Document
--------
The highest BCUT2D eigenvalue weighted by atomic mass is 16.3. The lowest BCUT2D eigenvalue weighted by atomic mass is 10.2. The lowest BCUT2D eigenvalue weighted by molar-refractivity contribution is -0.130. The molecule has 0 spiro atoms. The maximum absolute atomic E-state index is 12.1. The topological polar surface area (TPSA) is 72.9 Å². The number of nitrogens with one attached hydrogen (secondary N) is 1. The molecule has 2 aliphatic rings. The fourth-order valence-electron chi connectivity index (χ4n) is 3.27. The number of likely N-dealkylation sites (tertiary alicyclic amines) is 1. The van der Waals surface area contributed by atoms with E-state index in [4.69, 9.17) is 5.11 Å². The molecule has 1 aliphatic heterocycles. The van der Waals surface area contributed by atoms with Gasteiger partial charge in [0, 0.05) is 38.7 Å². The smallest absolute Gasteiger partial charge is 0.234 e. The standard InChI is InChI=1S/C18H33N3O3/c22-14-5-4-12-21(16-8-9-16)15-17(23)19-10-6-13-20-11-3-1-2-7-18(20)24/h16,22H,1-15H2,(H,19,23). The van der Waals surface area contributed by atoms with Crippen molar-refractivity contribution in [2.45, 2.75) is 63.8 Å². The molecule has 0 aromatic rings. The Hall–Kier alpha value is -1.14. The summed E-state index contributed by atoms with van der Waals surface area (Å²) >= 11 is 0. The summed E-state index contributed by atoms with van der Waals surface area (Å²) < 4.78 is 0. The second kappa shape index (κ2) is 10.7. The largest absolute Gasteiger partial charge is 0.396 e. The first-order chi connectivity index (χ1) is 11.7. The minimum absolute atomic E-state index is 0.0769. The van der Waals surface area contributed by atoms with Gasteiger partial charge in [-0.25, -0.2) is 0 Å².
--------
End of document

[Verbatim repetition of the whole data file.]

The highest BCUT2D eigenvalue weighted by atomic mass is 16.3. The lowest BCUT2D eigenvalue weighted by atomic mass is 10.2. The lowest BCUT2D eigenvalue weighted by molar-refractivity contribution is -0.130. The molecule has 0 spiro atoms. The maximum absolute atomic E-state index is 12.1. The topological polar surface area (TPSA) is 72.9 Å². The number of nitrogens with one attached hydrogen (secondary N) is 1. The molecule has 2 aliphatic rings. The fourth-order valence-electron chi connectivity index (χ4n) is 3.27. The number of likely N-dealkylation sites (tertiary alicyclic amines) is 1. The van der Waals surface area contributed by atoms with E-state index in [4.69, 9.17) is 5.11 Å². The molecule has 1 aliphatic heterocycles. The van der Waals surface area contributed by atoms with Gasteiger partial charge in [0, 0.05) is 38.7 Å². The smallest absolute Gasteiger partial charge is 0.234 e. The standard InChI is InChI=1S/C18H33N3O3/c22-14-5-4-12-21(16-8-9-16)15-17(23)19-10-6-13-20-11-3-1-2-7-18(20)24/h16,22H,1-15H2,(H,19,23). The van der Waals surface area contributed by atoms with Crippen molar-refractivity contribution in [2.45, 2.75) is 63.8 Å². The molecule has 0 aromatic rings. The Hall–Kier alpha value is -1.14. The summed E-state index contributed by atoms with van der Waals surface area (Å²) >= 11 is 0. The summed E-state index contributed by atoms with van der Waals surface area (Å²) < 4.78 is 0. The second kappa shape index (κ2) is 10.7. The largest absolute Gasteiger partial charge is 0.396 e. The first-order chi connectivity index (χ1) is 11.7. The minimum absolute atomic E-state index is 0.0769. The van der Waals surface area contributed by atoms with Gasteiger partial charge in [-0.25, -0.2) is 0 Å².